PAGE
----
A senator from Italy's anti-establishment Five Star Movement (M5S) has accused the party of denying his constitutional right to free speech, after he was expelled for appearing on TV talk shows.
M5S took Italian politics by storm in the February election, unexpectedly winning around a quarter of the vote.
Senator Marino Mastrangeli reacted furiously after he was ejected from the party on the grounds of breaking the movement's code of conduct for its MPs, which bans them from appearing on political chat shows.
"It's a disgrace. What's happening is an attack on articles 21 and 67 of the constitution," said Mr Mastrangeli, one of the wave of M5S candidates voted into parliament in the election. His comments were widely broadcast in the Italian media.
"I did some [TV] interviews, like all senators do. We're not in North Korea, after all. A parliamentarian who can't speak, what kind of a parliamentarian is that?" he said.
Mr Mastrangeli has since asked for an urgent meeting with the Speaker of the Italian Senate, Pietro Grasso, to discuss his "shameful" treatment.
He has even taken to appearing on TV with a copy of the constitution in hand, reading out passages defending his right to freedom of expression.
Five Star Movement leader Beppe Grillo, a former comedian, has a long-standing aversion to appearing in the Italian mainstream media, which he regards as a rotten branch of a corrupt political establishment that has failed the nation.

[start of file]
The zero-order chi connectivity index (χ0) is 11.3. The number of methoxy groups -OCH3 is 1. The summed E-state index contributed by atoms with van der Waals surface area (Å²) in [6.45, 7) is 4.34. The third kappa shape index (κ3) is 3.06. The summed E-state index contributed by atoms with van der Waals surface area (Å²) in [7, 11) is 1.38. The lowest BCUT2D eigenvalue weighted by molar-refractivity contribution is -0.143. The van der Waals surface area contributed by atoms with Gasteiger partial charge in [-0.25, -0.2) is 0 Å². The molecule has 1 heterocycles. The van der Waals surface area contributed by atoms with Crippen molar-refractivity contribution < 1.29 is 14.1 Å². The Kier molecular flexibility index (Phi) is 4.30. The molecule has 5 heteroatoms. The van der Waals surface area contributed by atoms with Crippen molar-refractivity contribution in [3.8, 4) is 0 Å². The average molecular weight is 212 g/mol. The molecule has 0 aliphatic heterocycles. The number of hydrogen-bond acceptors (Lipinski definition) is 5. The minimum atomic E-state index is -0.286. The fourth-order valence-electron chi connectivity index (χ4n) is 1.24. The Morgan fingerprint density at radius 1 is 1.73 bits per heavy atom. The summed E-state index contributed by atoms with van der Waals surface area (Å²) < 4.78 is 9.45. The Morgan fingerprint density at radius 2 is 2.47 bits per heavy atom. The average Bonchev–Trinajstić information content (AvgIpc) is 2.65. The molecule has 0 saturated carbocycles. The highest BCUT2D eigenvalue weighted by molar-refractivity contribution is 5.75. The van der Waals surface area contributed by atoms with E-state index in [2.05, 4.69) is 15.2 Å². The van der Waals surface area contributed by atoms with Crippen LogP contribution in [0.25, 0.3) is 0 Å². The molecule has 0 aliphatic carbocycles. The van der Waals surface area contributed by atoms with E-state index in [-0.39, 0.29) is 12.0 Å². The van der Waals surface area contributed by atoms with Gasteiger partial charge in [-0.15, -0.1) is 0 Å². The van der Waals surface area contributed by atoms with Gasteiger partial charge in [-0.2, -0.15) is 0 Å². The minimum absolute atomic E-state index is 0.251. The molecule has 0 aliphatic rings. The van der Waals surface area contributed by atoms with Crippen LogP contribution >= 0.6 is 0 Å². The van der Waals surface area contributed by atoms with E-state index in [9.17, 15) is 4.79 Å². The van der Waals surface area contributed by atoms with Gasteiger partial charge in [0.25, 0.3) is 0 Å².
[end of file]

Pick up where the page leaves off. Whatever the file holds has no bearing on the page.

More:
Since the movement's election success Mr Grillo has kept his distance from domestic media, preferring to use his blog and interviews with foreign media to convey his views.
He has particular scorn for the culture of TV talk shows, which are numerous, widely watched, and a mainstay of Italian political discourse.
The Five Star Movement's Code of Conduct for its MPs stipulates, among other things, that the official channel for party communication is the movement's website, and that MPs must "abstain from taking part in TV talk shows".
Italian media commonly refer to the ban as Mr Grillo's "fatwa" against TV shows.
The Five Star leader caused a furore and sparked accusations of sexism in 2012 when, having ticked off a female M5S councillor for going on a talk show, he likened the attraction of television to "the G-spot, which gives you an orgasm in talk-show studios".
Mr Grillo announced Marino Mastrangeli's expulsion via his website on 30 April, saying the final decision had been taken by an online vote of subscribers to his own blog.
"Senator Marino Mastrangeli has on numerous occasions violated the 'abstain from taking part in TV talk shows' rule, without seeking any co-ordination with the parliamentary grouping and thus damaging the image of the M5S by expressing his personal views," Mr Grillo wrote.
The Five Star Movement's parliamentary group had already taken a vote on 22 April in favour of the senator's expulsion.
Mr Mastrangeli has vowed to defy the move against him, which he rejected as "invalid and illegitimate". His lawyers were pursuing all legal avenues to challenge and overturn the decision, he said.
"They will have to physically remove me from the group's benches, because I'm not leaving the M5S," he added.